If people are seeking a ray of hope in the understandable gloom of the constitutional issue, it to be found in Joanna Cherry’s weekly column for The National. Not that I have no quibbles with what she says. It would be a remarkable feat indeed for Ms Cherry – or anyone else for that matter – to write something with which I was in total agreement. But the basics are sound. And growing more sound over the weeks.
I anticipate that this column will become one of the most referenced articles in the constitutional debate. It’s fair encrusted wi’ gems o’ truth an’ pearls o’ wisdom!
Acts of the UK Parliament cannot be challenged in court. Westminster could abolish the Scottish Parliament if it wanted to and no legal action could change that.Joanna Cherry: Politics is not on hold – we must keep independence in sight
A truth long known but all too seldom told and recognised.
Well, first off, we must not fall into the trap of conceding that the fight against the coronavirus and dealing with its economic fallout precludes pursuing the goal of independence. Politics is plainly not on hold. Brexit is proceeding at full speed. Devolution is under attack. The Tories are continuing to pursue their constitutional agenda. We must do likewise.Joanna Cherry: Politics is not on hold – we must keep independence in sight
Denying this is not a good look for any politician. It’s the wrong shoes for Nicola Sturgeon.
A strategy which rests solely on the assumption that Boris Johnson will grant a Section 30 Order if the SNP win just one more mandate is a risky one.Joanna Cherry: Politics is not on hold – we must keep independence in sight
An understatement, for sure. But an understandable one. Joanna Cherry is working towards a position that would be difficult for her to approach other than with a modicum of caution. As someone who has the utmost regard for gravity and an abiding awareness of the almost proverbial inelasticity of rock and who has, therefore never looked at a mountain and thought it’s height a gauntlet thrown before my ego, I hesitate to deploy a mountaineering metaphor. But we might think of what Joanna Cherry is doing as hammering in pitons to aid her ascent to the summit of a position on the constitutional issue which (even more) directly challenges that taken by the First Minister.
I for one look forward eagerly to the moment when Ms Cherry plants Scotland’s flag atop that peak.
Meanwhile, I cannot possibly agree that “the route followed in 2014 is the gold standard”. But I can appreciate why Ms Cherry might say such a thing. It is politic for her to do so at this stage. Nor can I go along with the focus on developing post-independence policies in the hope of winning over wavering No voters. Quite apart from the fact that restoring Scotland’s independence is a question that will be decided in a referendum and not an election, any policy position is liable to be disliked as much as it’s liked. As Elliot Bulmer so succinctly put it in a comment an a recent Facebook post of mine “The choice is between states, not governments.”
Policy development is essential, and much good work is being done in that area. But none of it should be thought of as part of a referendum campaign. That was one of the mistakes made in the 2014 referendum. The constitutional issue got lost in a fog of policy debate. When (if?) a new referendum is held, we will not be electing a party to govern after independence. We will be choosing between the British state and the Scottish nation. We will be choosing between the constitutional anomaly of the Union and the constitutional normality of independence. That is all we will be choosing! These will be the only two options! Focus!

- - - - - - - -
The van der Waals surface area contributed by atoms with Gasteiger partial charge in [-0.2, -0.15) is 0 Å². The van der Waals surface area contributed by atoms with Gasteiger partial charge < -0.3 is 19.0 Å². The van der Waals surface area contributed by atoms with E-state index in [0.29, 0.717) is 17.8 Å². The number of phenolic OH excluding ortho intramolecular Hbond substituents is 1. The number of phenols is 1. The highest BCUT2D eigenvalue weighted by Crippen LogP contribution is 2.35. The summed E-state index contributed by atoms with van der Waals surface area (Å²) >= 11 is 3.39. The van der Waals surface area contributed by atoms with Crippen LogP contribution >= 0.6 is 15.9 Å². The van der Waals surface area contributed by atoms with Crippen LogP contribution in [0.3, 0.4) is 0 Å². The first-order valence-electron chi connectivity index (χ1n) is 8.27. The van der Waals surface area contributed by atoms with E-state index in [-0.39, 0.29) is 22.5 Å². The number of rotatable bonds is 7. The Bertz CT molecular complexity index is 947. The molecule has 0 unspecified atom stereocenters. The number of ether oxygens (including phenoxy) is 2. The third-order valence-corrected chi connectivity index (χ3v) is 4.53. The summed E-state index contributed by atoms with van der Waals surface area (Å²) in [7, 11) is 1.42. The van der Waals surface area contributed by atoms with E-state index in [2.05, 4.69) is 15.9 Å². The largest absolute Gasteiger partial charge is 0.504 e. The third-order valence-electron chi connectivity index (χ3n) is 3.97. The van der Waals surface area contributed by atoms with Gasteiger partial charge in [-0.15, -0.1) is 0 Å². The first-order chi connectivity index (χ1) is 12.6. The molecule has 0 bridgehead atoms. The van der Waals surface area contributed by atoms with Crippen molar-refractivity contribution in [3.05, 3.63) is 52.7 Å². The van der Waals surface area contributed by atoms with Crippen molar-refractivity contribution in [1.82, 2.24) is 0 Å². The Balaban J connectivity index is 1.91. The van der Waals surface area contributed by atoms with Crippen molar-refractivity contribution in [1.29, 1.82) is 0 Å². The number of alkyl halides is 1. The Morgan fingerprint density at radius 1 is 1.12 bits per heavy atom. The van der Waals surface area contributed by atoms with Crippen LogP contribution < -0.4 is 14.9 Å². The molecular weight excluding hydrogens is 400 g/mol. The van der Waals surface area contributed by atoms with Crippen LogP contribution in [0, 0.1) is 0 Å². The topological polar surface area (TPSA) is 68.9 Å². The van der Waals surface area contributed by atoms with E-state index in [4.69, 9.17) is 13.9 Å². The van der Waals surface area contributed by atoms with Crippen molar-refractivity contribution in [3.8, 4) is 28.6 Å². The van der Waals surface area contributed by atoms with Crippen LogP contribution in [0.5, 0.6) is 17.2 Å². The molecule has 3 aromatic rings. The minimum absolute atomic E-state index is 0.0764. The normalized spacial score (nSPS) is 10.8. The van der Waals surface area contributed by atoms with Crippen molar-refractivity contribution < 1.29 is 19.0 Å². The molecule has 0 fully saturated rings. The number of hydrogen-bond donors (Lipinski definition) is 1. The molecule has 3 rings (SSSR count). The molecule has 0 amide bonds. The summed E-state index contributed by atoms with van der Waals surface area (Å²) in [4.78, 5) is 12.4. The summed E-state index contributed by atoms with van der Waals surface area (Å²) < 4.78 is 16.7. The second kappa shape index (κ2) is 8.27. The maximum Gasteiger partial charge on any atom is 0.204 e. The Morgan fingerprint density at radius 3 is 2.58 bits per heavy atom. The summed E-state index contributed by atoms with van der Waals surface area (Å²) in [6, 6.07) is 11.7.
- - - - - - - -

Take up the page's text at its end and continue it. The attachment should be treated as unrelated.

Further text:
But we can surely forgive this lapse. It relates to matters of campaign tactics rather than overall strategy and is something that can be fairly easily rectified. Besides, Joanna Cherry has other things to say which are more deserving of our attention and consideration both for what they say and what they imply. My pick of the quotes would be the following,
But the reality is that because “power devolved is power retained” we cannot win this fight in the context of a devolved settlement which is designed to ensure Westminster’s supremacy. Nor, in the face of Westminster legislation, can we win this fight in the courts.Joanna Cherry: Politics is not on hold – we must keep independence in sight
What is not explicitly stated but is necessarily implied is the matter of what’s left when you discount the courts and the “context of a devolved settlement” – which must be understood as implying the constitutional and legal framework constructed by the British state for the purpose of preserving the Union and “the dominance of England[-as-Britain] in our unequal Union”.
What is left is the Scottish Parliament and a new constitutional and legal framework constructed for the defence of democracy in Scotland. A constitutional and legal framework informed by the distinctive political culture which British Nationalists are seeking to eradicate along with such other distinctiveness as is deemed inimical to the ‘Little Britain/Greater England’ fantasised about by those British Nationalists. A constitutional and legal framework built on the solid foundation of the sovereignty of Scotland’s people and the democratic legitimacy of the Scottish Parliament.
Joanna Cherry may well be hinting at, and perhaps working towards, the very conclusion arrived by myself and others in the thoughtful portion of the Yes movement. The conclusion that Scotland’s independence can only be restored by the Scottish Parliament. And only if we break free of the “context of a devolved settlement”. Precious few listen to me when I say this. Very many listen to Joanna Cherry. As they should.
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